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Review: No Time To Die – “ Bond has never felt more real, more human”

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James Bond (Daniel Craig) and Dr. Madeleine Swann (Léa Seydoux)
drive through Matera, Italy in
NO TIME TO DIE
an EON Productions and Metro Goldwyn Mayer Studios film
Credit: Nicola Dove
© 2020 DANJAQ, LLC AND MGM. ALL RIGHTS RESERVED.

For anyone left who may not know, No Time To Die is the 25th James Bond film, as well as the 5th and final appearance for Daniel Craig as James Bond. After a troubled production, which saw Danny Boyle leave the director’s chair, leading to rewrites and a release date push-back, Cary Joji Fukunaga (Jane Eyre, True Detective Season 1 and Beasts Of No Nation) signed on to helm the film and it was on course for an April 2020 release. Barbara Broccoli and EON Productions then became the lead players in the movie industry’s strategy on blockbuster releases during the global pandemic. Where many studios such as Marvel, Disney and Warner Brothers chose to release titles online, EON (among others) took the huge gamble to wait, holding out for a financially viable time when they could release the film globally, as costs accrued in their millions month on month. Such is the back story to a convoluted plot that would require a 2 hour 43 minute run time of its own to fully appreciate.

The film’s plot however now feels relatively simple in comparison. Following almost immediately on from the end of Spectre, James and Madeline (Lea Seydoux) are enjoying retirement and a loving relationship together. But for them to truly move on, they resolve to deal with their complex and painful pasts. In a franchise-record long, action packed opening sequence that also includes some much needed character development for Madeline, their tranquility is inevitably rocked by nefarious forces, leaving James not knowing who to trust. The film then moves five years on, almost bringing it in synch with our real timeline, where James is living in sunny exile, enjoying Ian Fleming-esque style in Jamaica. But a visit from an old friend, along with a visit from a new addition to MI6, draws James reluctantly out of retirement and back in to a world he left behind.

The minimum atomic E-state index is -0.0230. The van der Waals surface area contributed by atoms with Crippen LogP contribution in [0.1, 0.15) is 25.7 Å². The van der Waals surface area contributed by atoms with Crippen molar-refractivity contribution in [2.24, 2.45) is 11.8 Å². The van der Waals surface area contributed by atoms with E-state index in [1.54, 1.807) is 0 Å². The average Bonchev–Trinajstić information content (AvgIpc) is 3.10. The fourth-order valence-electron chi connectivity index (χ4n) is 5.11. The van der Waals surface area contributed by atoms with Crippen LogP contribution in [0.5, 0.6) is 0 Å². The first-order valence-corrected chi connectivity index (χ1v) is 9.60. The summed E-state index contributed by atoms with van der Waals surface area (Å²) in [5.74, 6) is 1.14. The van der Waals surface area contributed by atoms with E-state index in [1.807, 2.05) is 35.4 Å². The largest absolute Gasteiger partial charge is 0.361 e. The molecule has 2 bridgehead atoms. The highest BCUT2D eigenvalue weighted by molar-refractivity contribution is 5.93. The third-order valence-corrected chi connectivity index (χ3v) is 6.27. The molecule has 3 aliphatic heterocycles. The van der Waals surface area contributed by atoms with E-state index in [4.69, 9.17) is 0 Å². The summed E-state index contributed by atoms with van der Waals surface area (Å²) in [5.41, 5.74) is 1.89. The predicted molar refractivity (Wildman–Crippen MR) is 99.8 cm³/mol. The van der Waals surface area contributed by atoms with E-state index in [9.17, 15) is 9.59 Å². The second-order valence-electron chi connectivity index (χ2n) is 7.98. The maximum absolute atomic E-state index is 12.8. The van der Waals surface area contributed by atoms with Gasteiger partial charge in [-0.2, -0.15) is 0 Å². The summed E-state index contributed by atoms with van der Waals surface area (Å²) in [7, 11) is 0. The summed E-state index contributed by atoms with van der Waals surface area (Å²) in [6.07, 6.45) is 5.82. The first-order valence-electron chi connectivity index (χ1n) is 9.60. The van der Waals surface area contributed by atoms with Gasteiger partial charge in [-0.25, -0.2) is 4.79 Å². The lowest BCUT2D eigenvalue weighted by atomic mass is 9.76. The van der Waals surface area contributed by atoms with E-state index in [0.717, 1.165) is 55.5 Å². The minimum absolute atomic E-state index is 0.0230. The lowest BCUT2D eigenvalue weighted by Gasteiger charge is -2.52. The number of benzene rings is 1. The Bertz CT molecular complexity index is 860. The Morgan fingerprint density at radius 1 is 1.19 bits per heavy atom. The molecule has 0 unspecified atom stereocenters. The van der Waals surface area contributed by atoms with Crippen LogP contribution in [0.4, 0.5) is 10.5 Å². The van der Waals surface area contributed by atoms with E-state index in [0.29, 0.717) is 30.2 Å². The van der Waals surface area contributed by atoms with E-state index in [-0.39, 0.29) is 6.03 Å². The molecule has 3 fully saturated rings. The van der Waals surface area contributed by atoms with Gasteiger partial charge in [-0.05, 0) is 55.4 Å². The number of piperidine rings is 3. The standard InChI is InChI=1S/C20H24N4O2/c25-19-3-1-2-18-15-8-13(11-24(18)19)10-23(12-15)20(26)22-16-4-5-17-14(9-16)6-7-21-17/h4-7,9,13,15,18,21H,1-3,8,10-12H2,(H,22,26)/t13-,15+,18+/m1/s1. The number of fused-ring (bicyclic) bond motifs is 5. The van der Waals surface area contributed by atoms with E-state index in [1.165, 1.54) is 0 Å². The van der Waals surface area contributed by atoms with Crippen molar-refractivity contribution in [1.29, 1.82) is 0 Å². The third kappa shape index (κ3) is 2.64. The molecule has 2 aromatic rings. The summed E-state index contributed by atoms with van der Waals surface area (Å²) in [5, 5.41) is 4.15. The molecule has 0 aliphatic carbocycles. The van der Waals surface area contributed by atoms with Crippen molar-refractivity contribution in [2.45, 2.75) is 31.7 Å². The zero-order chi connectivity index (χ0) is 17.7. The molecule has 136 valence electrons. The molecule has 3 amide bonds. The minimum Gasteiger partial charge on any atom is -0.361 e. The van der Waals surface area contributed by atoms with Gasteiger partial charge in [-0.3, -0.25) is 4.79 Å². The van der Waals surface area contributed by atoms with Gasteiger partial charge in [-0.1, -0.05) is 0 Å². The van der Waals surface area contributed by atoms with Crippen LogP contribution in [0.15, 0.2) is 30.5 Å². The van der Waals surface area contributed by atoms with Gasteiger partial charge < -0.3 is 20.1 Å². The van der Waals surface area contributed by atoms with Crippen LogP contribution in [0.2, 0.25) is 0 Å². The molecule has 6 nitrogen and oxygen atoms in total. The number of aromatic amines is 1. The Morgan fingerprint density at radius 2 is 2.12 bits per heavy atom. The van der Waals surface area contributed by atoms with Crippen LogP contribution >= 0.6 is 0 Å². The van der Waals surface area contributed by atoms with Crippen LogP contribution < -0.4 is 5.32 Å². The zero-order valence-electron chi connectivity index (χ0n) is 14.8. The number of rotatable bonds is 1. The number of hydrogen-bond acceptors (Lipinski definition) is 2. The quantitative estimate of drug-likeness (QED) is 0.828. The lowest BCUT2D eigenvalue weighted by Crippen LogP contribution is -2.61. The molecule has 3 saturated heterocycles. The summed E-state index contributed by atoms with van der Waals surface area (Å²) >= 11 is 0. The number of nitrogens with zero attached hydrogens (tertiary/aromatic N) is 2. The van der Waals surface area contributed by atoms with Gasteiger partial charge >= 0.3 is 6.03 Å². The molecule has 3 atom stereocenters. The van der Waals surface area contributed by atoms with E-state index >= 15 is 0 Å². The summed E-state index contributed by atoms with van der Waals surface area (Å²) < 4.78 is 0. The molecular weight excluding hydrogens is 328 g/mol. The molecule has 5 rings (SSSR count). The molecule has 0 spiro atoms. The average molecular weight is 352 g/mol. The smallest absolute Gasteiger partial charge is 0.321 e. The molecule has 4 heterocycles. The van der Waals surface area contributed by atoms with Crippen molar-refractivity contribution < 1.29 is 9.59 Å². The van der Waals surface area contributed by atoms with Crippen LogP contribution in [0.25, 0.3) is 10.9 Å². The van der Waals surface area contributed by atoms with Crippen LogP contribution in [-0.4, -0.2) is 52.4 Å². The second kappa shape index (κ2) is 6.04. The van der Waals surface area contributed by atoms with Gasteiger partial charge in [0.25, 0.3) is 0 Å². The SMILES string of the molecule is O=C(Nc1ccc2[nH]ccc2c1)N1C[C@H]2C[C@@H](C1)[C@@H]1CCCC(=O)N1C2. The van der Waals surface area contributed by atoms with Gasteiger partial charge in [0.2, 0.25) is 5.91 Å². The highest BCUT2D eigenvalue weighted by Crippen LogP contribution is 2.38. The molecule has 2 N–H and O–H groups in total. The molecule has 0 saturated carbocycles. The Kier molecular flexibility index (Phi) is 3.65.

James Bond (Daniel Craig) and Felix Leiter (Jeffrey Wright) in
NO TIME TO DIE
an EON Productions and Metro Goldwyn Mayer Studios film
Credit: Nicola Dove
© 2020 DANJAQ, LLC AND MGM. ALL RIGHTS RESERVED.

All the supporting MI6 regulars are back, including Naomie Harris as Moneypenny, the delightful Ben Wishaw as Q, Ralph Fiennes as M and Rory Kinnear as Tanner. Lashana Lynch is a much publicized and welcome addition to MI6, who provides Bond with a more than equal sparring partner throughout. There’s a wonderfully high-kicking, if brief, appearance from Ana De Armas (Knives Out) and Christoph Waltz returns as Blofeld. All are on excellent form, giving weight and support where needed.